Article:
Backyard Buds: Pairing the Landless With Those With Soil to Share
Thursday, March 19, 2009
What do you do if you've been fired up about getting down in the dirt and growing your own food but live in a tiny apartment? Meanwhile, there are hundreds -- thousands! -- of great back yards across Washington growing nothing but grass.
That has been the frustration for friends Alexandra Goldschmidt and Esmeralda Stuk, fans of eating locally and organically who are eager to create their own urban gardens. To help others like them, the D.C. residents are coordinating Sharing Backyards DC (http:/
Stuk, 23 and an economist with the Treasury Department, lives with two roommates in a Bloomingdale rowhouse whose back yard is a paved parking spot. Goldschmidt, 25, a communications associate at a nonprofit organization, lives in a one-bedroom apartment near Dupont Circle. She has plastic planters tied with rope atop her tiny balcony's railing that bear a few brown stems poking up forlornly. They're the remnants of a modified herb garden that didn't do so well because, Goldschmidt says, "I think there was not enough sun." Inside is a large pot with a few shriveled sprigs of mint that she rescued from the balcony.
"There's still no replacement for being able to grow things in the ground," Goldschmidt says, bemoaning the fact that the nearby West End community garden has a waiting list of 40 would-be gardeners pining for one of a dozen rarely relinquished lots.
A few months ago, Stuk was cruising the Internet for solutions to her landlessness and discovered Sharing Backyards (http:/
Sharing Backyards connects users who have offered or asked for garden space by submitting their location, an explanatory note and an e-mail address. A user's spot on the map is marked by an image of a fuzzy clump of grass (signifying "I am sharing my yard") or a pair of binoculars ("I am looking for space").
The ground rules need to be hammered out between the space sharers, though the matchmaking site does offer a list of talking points, such as "Do you have tools to share?" "Who will harvest the food?" and "What types of [soil] amendments or additives are acceptable?"
The project, run through an environmental organization called LifeCycles, has no budget to speak of, but Hayes and his roommate, Christopher Hawkins, 28, who volunteers as the project manager, hope the concept is simple and useful enough to take off "in every city in North America," Hawkins says. The mapping tool can be used anywhere, though the project requires local partners like Stuk and Goldschmidt to take the reins and promote it. There are now a handful of offshoots including busy programs in Vancouver, B.C., and Portland, Ore., and a fledgling site in Cleveland. Stuk and Goldschmidt worked with the Canadian coordinators to spearhead the Washington version.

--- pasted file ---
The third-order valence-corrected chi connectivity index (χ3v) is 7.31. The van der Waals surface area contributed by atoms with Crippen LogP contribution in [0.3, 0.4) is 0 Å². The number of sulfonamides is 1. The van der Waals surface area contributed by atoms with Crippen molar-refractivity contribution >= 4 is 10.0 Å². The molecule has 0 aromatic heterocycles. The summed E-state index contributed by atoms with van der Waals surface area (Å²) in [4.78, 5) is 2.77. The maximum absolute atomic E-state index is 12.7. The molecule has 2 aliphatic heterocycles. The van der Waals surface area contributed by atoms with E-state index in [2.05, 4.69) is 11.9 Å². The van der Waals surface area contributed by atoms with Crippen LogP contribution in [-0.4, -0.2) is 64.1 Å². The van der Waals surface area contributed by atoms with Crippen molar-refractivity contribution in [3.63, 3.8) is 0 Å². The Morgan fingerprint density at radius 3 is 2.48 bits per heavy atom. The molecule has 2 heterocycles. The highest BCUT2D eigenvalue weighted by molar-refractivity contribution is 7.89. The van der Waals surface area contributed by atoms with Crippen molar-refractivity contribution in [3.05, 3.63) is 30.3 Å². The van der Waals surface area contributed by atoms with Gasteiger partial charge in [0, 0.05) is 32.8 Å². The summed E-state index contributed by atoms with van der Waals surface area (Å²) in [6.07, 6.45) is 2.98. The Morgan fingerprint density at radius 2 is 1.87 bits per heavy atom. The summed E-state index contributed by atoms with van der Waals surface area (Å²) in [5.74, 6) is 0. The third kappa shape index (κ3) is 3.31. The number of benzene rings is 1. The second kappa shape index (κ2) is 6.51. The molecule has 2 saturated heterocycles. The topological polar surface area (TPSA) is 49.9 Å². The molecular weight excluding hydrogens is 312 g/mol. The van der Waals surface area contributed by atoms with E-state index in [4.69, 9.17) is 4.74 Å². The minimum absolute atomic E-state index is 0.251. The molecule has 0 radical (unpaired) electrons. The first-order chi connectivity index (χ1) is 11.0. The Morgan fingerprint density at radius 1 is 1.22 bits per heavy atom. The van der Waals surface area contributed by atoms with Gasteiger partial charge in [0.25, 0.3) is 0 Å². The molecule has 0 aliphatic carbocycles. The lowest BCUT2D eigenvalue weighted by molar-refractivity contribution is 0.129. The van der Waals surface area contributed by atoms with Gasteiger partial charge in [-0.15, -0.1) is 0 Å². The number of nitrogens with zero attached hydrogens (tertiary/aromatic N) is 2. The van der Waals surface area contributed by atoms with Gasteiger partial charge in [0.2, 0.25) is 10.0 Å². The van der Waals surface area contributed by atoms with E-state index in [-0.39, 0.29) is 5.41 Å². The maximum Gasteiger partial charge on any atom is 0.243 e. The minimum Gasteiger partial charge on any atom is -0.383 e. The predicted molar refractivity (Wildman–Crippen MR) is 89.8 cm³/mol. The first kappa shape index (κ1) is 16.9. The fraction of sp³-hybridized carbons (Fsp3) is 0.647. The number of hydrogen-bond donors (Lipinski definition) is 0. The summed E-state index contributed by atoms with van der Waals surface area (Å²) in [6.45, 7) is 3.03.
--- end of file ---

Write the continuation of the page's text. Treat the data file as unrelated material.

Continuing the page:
The D.C. site started off slowly but in the past few weeks has had a burst of postings from Fairfax to Greenbelt, though most are clustered in Northwest Washington.
They include space offered by Ross Margulies, 24, whose house in Petworth, bought in the fall, has a back yard that's a sad-looking rectangle of dirt and weeds. A researcher by day and law student by night, he's too busy to do the work himself, he says, but thinks leaving it unproductive "is a waste." He read about the site on a local blog and since posting last month has received two notes of interest, one from a woman who wrote that she's "craving some green in my life." He responded that the yard is "in need of some love," but she has yet to follow up with him so they can set up a meeting.
The initial meeting is important, Stuk says, because the potential partners need to agree on logistical details, such as how much of what's grown will be shared, how often and at what time of day the garden will be tended, and whether the yard owner would like to take part in the gardening.
"I'm imagining that the person who [offers the space] would be like, 'I don't really mind watering the garden when I come home from work,' " Stuk says. "Then you wouldn't really have to be there every day. But that's one of those discussions that one would have." Some homeowners' postings propose a basic plan. One example: "[I] have a small piece of land in my townhouse backyard that I would be happy to let someone else cultivate for a share of the 'profits.' We can split the costs for seeds, plants, fertilizer, etc."
A few of the postings seeking land have been from either Stuk ("I'm looking for anything more than my little porch. I'd be happy to share whatever I grow.") or Goldschmidt ("I'd be interested in any plot of dirt anywhere close to here!"). Stuk has yet to get a response, and Goldschmidt received two responses to her post, which she has since taken down. She decided that as a site administrator she should pass the offers to others: "Space is a scarce resource, and I didn't want to be greedy."
Still, the two are nothing if not determined. Last summer they attempted some so-called guerrilla gardening, planting radishes, carrots and squash in an empty lot, but they gave up when they heard the area might have been sprayed with rat poison. Goldschmidt appropriated a sliver of the land surrounding her apartment building to plant basil, which flourished, and a pumpkin plant, which yielded one small dark-green fruit. A handyman uprooted the sunflowers she was trying to grow.
She plans to plant in the same spot this spring, and Stuk has a friend renting a house in Arlington who has invited them to farm his entire back yard. In the meantime, they're hoping for even more postings on the site, spreading the word through gardening e-mail lists and a recent visit to the Dupont Circle FreshFarm market, where they found plenty of yardless shoppers. Goldschmidt says: "I asked one woman, 'Hey, do you garden?' And she said, 'I wish I gardened, but I don't have space.' It's a real barrier."